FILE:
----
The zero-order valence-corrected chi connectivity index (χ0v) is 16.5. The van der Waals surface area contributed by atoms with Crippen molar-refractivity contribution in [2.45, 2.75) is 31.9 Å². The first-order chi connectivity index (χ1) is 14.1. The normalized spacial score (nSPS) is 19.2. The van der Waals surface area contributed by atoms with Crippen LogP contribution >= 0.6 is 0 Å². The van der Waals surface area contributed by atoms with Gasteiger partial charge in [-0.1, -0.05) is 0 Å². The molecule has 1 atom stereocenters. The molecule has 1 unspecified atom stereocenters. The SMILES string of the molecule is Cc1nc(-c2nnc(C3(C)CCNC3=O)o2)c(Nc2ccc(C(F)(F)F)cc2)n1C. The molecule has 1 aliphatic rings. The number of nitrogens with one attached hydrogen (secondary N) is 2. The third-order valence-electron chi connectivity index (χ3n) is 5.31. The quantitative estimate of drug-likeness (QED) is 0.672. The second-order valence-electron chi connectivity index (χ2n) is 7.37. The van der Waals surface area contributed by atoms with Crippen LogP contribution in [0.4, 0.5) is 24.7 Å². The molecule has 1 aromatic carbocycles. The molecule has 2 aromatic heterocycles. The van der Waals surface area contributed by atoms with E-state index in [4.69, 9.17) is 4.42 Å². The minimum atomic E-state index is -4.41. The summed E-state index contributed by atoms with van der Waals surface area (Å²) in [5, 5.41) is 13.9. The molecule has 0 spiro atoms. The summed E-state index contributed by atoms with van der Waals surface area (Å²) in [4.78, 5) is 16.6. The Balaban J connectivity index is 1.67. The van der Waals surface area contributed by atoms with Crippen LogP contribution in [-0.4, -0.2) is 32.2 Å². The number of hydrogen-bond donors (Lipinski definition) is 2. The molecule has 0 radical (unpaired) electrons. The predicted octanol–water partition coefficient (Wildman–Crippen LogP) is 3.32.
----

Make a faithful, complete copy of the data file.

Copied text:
The zero-order valence-corrected chi connectivity index (χ0v) is 16.5. The van der Waals surface area contributed by atoms with Crippen molar-refractivity contribution in [2.45, 2.75) is 31.9 Å². The first-order chi connectivity index (χ1) is 14.1. The normalized spacial score (nSPS) is 19.2. The van der Waals surface area contributed by atoms with Crippen LogP contribution >= 0.6 is 0 Å². The van der Waals surface area contributed by atoms with Gasteiger partial charge in [-0.1, -0.05) is 0 Å². The molecule has 1 atom stereocenters. The molecule has 1 unspecified atom stereocenters. The SMILES string of the molecule is Cc1nc(-c2nnc(C3(C)CCNC3=O)o2)c(Nc2ccc(C(F)(F)F)cc2)n1C. The molecule has 1 aliphatic rings. The number of nitrogens with one attached hydrogen (secondary N) is 2. The third-order valence-electron chi connectivity index (χ3n) is 5.31. The quantitative estimate of drug-likeness (QED) is 0.672. The second-order valence-electron chi connectivity index (χ2n) is 7.37. The van der Waals surface area contributed by atoms with Crippen LogP contribution in [0.4, 0.5) is 24.7 Å². The molecule has 1 aromatic carbocycles. The molecule has 2 aromatic heterocycles. The van der Waals surface area contributed by atoms with E-state index in [4.69, 9.17) is 4.42 Å². The minimum atomic E-state index is -4.41. The summed E-state index contributed by atoms with van der Waals surface area (Å²) in [5, 5.41) is 13.9. The molecule has 0 spiro atoms. The summed E-state index contributed by atoms with van der Waals surface area (Å²) in [4.78, 5) is 16.6. The Balaban J connectivity index is 1.67. The van der Waals surface area contributed by atoms with Crippen LogP contribution in [-0.4, -0.2) is 32.2 Å². The number of hydrogen-bond donors (Lipinski definition) is 2. The molecule has 0 radical (unpaired) electrons. The predicted octanol–water partition coefficient (Wildman–Crippen LogP) is 3.32.